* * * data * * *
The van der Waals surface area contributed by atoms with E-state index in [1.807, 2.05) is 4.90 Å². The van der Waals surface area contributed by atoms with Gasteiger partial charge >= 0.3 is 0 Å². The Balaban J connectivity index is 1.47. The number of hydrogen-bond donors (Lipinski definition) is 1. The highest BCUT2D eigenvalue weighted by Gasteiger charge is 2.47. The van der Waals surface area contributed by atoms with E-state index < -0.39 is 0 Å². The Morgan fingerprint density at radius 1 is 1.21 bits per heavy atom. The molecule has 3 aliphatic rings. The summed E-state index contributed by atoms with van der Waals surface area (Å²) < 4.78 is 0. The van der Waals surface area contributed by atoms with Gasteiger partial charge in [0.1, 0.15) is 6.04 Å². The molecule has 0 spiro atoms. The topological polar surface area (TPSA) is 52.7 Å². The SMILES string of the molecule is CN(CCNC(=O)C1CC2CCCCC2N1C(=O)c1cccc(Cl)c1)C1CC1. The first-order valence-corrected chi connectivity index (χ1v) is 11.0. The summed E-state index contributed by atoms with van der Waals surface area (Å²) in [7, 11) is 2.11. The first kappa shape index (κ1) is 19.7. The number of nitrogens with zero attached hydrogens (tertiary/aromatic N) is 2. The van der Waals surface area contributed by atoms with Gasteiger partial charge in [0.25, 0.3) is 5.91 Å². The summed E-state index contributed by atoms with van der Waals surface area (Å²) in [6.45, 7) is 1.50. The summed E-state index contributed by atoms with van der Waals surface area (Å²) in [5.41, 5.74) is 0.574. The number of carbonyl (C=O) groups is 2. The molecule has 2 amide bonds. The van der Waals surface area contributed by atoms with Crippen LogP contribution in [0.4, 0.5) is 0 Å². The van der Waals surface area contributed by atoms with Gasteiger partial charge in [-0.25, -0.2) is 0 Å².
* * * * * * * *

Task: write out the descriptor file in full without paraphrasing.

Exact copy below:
The van der Waals surface area contributed by atoms with E-state index in [1.807, 2.05) is 4.90 Å². The van der Waals surface area contributed by atoms with Gasteiger partial charge >= 0.3 is 0 Å². The Balaban J connectivity index is 1.47. The number of hydrogen-bond donors (Lipinski definition) is 1. The highest BCUT2D eigenvalue weighted by Gasteiger charge is 2.47. The van der Waals surface area contributed by atoms with E-state index < -0.39 is 0 Å². The Morgan fingerprint density at radius 1 is 1.21 bits per heavy atom. The molecule has 3 aliphatic rings. The summed E-state index contributed by atoms with van der Waals surface area (Å²) < 4.78 is 0. The van der Waals surface area contributed by atoms with Gasteiger partial charge in [0.1, 0.15) is 6.04 Å². The molecule has 0 spiro atoms. The topological polar surface area (TPSA) is 52.7 Å². The SMILES string of the molecule is CN(CCNC(=O)C1CC2CCCCC2N1C(=O)c1cccc(Cl)c1)C1CC1. The first-order valence-corrected chi connectivity index (χ1v) is 11.0. The summed E-state index contributed by atoms with van der Waals surface area (Å²) in [7, 11) is 2.11. The first kappa shape index (κ1) is 19.7. The number of nitrogens with zero attached hydrogens (tertiary/aromatic N) is 2. The van der Waals surface area contributed by atoms with Gasteiger partial charge in [0.25, 0.3) is 5.91 Å². The summed E-state index contributed by atoms with van der Waals surface area (Å²) in [6.45, 7) is 1.50. The summed E-state index contributed by atoms with van der Waals surface area (Å²) in [5.41, 5.74) is 0.574. The number of carbonyl (C=O) groups is 2. The molecule has 2 amide bonds. The van der Waals surface area contributed by atoms with Crippen LogP contribution in [0.4, 0.5) is 0 Å². The van der Waals surface area contributed by atoms with Gasteiger partial charge in [-0.25, -0.2) is 0 Å².